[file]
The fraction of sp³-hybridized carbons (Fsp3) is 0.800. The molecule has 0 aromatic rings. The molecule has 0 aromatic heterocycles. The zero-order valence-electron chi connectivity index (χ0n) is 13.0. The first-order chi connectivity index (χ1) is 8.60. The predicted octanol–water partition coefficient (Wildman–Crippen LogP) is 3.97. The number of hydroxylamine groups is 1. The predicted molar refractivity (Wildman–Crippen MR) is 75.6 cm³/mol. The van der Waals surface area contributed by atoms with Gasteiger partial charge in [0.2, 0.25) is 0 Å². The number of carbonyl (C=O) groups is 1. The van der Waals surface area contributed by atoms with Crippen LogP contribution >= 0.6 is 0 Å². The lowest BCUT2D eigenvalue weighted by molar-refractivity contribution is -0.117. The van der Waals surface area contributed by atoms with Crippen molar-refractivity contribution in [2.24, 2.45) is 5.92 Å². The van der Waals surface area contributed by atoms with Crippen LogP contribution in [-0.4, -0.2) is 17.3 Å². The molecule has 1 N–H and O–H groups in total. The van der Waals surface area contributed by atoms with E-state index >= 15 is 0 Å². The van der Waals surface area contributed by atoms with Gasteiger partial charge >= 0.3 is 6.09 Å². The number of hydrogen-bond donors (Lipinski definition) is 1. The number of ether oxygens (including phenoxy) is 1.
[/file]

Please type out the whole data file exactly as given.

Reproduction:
The fraction of sp³-hybridized carbons (Fsp3) is 0.800. The molecule has 0 aromatic rings. The molecule has 0 aromatic heterocycles. The zero-order valence-electron chi connectivity index (χ0n) is 13.0. The first-order chi connectivity index (χ1) is 8.60. The predicted octanol–water partition coefficient (Wildman–Crippen LogP) is 3.97. The number of hydroxylamine groups is 1. The predicted molar refractivity (Wildman–Crippen MR) is 75.6 cm³/mol. The van der Waals surface area contributed by atoms with Gasteiger partial charge in [0.2, 0.25) is 0 Å². The number of carbonyl (C=O) groups is 1. The van der Waals surface area contributed by atoms with Crippen LogP contribution >= 0.6 is 0 Å². The lowest BCUT2D eigenvalue weighted by molar-refractivity contribution is -0.117. The van der Waals surface area contributed by atoms with Crippen molar-refractivity contribution in [2.24, 2.45) is 5.92 Å². The van der Waals surface area contributed by atoms with Crippen LogP contribution in [-0.4, -0.2) is 17.3 Å². The molecule has 1 N–H and O–H groups in total. The van der Waals surface area contributed by atoms with E-state index >= 15 is 0 Å². The van der Waals surface area contributed by atoms with Gasteiger partial charge >= 0.3 is 6.09 Å². The number of hydrogen-bond donors (Lipinski definition) is 1. The number of ether oxygens (including phenoxy) is 1.